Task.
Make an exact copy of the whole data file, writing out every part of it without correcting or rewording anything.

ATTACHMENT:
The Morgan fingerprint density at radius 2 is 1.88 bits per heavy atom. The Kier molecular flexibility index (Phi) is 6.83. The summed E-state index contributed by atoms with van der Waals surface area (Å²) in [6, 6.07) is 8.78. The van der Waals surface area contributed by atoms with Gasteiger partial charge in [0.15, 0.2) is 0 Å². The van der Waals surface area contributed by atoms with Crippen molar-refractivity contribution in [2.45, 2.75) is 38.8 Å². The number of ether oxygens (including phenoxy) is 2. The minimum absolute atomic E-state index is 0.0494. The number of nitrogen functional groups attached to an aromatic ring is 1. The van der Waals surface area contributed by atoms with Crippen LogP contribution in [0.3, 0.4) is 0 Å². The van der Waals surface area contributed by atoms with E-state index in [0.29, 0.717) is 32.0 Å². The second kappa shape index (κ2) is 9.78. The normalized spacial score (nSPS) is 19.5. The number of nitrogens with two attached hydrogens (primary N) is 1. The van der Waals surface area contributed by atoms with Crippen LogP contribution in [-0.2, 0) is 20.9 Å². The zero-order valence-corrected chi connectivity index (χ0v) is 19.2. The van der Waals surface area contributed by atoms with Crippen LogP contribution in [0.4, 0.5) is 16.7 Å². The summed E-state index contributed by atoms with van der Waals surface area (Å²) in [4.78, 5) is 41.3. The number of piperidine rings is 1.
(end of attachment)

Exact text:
The Morgan fingerprint density at radius 2 is 1.88 bits per heavy atom. The Kier molecular flexibility index (Phi) is 6.83. The summed E-state index contributed by atoms with van der Waals surface area (Å²) in [6, 6.07) is 8.78. The van der Waals surface area contributed by atoms with Gasteiger partial charge in [0.15, 0.2) is 0 Å². The van der Waals surface area contributed by atoms with Crippen molar-refractivity contribution in [2.45, 2.75) is 38.8 Å². The number of ether oxygens (including phenoxy) is 2. The minimum absolute atomic E-state index is 0.0494. The number of nitrogen functional groups attached to an aromatic ring is 1. The van der Waals surface area contributed by atoms with Crippen LogP contribution in [0.3, 0.4) is 0 Å². The van der Waals surface area contributed by atoms with E-state index in [0.29, 0.717) is 32.0 Å². The second kappa shape index (κ2) is 9.78. The normalized spacial score (nSPS) is 19.5. The number of nitrogens with two attached hydrogens (primary N) is 1. The van der Waals surface area contributed by atoms with Crippen LogP contribution in [-0.2, 0) is 20.9 Å². The zero-order valence-corrected chi connectivity index (χ0v) is 19.2. The van der Waals surface area contributed by atoms with Crippen LogP contribution in [0.4, 0.5) is 16.7 Å². The summed E-state index contributed by atoms with van der Waals surface area (Å²) in [4.78, 5) is 41.3. The number of piperidine rings is 1.